How to Layout your Vegetable Garden- Part 1 of 3

Yesterday I reposted how to schedule your plantings by the moon. To continue with my garden planning series, today’s post is how to determine how much you should grow of what plants per person.

The very first thing you need to figure out when laying out your garden is how much room do you have. If you only have a couple of raised beds don’t expect to be able to grow everything you need for a year, but you can make the most of what you got, you will just need to prioritize what you want to grow. What do you eat the most? Of your most used veggies, what is the most expensive to buy? Which ones require the least amount of space per plant? What is difficult to find in stores that you would like to have better access to?

These are all important questions for you to ask in order to determine how you will layout your garden.

If you have a lot of space it will be easier. The tough part though is determining just how much of any particular vegetable you will actually eat. For example, a family of 4 would only need 1 zucchini plant if they don’t eat zucchini every day. But they may want a dozen tomato plants to not only eat fresh but to can for the colder months. Does your family really eat THAT much of any particular type of vegetable? For us, we LOVE green beans in the summer. We will eat them every day if allowed. So we grow a lot of green beans. We also grow a lot of dry beans because they keep well and we like to eat them as comfort food in the winter. Plus you need a lot of plants to produce a lot of dry beans. If you have a smaller garden though, you may want to skip dry beans and just stick with green beans and peas. If space is tight you would also want to skip items like melons, winter squash (there are a few bush types though that might be suitable), and corn.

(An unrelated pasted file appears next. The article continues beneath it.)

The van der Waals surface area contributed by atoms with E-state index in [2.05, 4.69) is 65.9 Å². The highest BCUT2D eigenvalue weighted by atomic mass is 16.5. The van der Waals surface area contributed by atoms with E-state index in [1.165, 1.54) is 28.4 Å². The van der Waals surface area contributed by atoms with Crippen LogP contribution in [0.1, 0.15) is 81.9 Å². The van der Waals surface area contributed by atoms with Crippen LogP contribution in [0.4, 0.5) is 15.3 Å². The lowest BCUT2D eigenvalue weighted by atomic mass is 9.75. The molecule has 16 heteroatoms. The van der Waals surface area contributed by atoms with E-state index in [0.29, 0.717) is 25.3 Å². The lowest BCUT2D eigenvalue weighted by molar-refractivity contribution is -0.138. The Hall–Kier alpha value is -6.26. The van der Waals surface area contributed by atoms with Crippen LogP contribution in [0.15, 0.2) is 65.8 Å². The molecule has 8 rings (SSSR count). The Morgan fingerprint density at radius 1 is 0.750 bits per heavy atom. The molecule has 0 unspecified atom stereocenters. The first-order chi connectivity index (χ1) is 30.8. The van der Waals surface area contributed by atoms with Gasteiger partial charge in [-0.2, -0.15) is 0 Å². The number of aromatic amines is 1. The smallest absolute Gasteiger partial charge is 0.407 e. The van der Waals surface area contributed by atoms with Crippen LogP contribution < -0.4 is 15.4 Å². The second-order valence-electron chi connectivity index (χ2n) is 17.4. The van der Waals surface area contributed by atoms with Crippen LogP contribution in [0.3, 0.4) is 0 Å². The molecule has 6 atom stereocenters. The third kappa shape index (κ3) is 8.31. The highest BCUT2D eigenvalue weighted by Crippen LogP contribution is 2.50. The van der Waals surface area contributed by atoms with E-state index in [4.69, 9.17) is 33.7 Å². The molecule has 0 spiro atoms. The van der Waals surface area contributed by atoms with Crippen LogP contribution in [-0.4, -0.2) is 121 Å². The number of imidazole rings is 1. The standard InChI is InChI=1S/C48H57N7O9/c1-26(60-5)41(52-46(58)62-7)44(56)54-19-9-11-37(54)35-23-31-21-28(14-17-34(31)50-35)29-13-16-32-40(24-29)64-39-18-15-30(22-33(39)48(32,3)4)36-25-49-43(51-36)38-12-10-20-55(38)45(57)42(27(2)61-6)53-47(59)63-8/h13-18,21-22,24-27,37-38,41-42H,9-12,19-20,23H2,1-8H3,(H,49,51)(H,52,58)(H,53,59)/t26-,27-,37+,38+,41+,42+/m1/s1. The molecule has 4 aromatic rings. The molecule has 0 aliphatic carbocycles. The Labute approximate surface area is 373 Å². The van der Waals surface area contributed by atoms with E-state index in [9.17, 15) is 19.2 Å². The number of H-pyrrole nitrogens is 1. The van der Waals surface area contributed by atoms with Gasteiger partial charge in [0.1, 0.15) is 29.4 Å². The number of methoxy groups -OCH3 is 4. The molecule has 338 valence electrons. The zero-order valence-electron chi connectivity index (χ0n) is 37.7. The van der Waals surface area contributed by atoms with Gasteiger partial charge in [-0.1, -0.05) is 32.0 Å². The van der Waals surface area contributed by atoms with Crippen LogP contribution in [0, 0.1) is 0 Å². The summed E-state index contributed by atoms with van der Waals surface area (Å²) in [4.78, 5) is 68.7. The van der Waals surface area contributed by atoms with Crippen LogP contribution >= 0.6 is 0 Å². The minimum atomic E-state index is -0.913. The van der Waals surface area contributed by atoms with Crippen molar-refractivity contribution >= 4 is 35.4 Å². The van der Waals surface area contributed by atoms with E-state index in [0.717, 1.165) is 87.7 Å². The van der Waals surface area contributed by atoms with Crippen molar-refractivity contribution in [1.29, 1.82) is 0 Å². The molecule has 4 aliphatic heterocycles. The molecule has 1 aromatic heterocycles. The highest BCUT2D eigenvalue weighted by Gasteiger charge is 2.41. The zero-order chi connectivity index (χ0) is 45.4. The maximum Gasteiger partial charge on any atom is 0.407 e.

So just how much of what will serve you all season long? Sometimes it’s difficult to tell, but a few books will tell you how much you should grow for the average family. Keep in mind that not all of us are “average.” Previous to having access to such a large garden, Tom and I were part of an CSA. We ordered the box that was supposed to feed a family of four. Because we are fiends for produce we would have to order twice that. So for us a huge garden is a must to get us through the year.

So here’s the run down for the average family. All estimates are per person in a household. For those that have “rows” keep in mind that if you are planting in wide beds (which I highly recommend even if they aren’t raised because you can get 4x as many plants in the space), divide the row by the width of your bed divided by the spacing between the plants or in other words: Length of bed needed = row length/(bed width/plant spacing in feet) So if you need 8′ of row for a plant that can be spaced 6″ apart in a bed that’s 4′ wide (length = 8’/[4/.5]) you would need only 1′ of bed length. I really hope that makes sense.

Artichokes: 2-4 plants
Asparagus:  5-10 crowns 
Beans, dry: 20-30′  of row
Beans, shell: 30′ of row
Beans, green: 30′ of row
Beets: 12′ of row
Broccoli: 5 plants
Brussels sprouts: 5 plants
Cabbage: 10 plants
Carrots: 10′ of row
Cauliflower: 5 plants
Celery: 6 plants
Celeriac: 10 plants
Corn: 25′ of row
Cucumbers: 12′ of row
Eggplants: 5 plants
Fennel: 5 plants
Garlic: 10′ of row
Horseradish: 1 plant per household
Jerusalem Artichoke (Sunchoke): 1 plant per household
Kale: 5 plants
Kohlrabi: 6-10 plants
Leeks: 10-20′ of row
Lettuce: 10′ of row or 2-4 plants every 2 weeks
Melons: 3 plants
Okra: 1-4 plants
Onions: 10-20′ of row
Parsnips: 5-10′ of row
Peas: 50-100′ of row
Sweet Peppers: 3 plants
Hot Peppers: 2 plants per household
Potatoes: 50′ of row
Pumpkins: 1 hill
Radishes: 5′ of row
Rhubarb: 1 plant
Rutabagas: 8′ of row
Salsify: 10′ of row
Scorzonera: 10′ of row
Spinach: 20′ of row
Summer Squash: 1 hill
Sweet Potatoes: 4 plants
Swiss Chard: 5′ of row
Tomatoes: 5 plants
Tomatillos: 1 plant
Turnips: 5′ of row
Watermelon: 2-3 hills
Winter Squash: 3-5 hills

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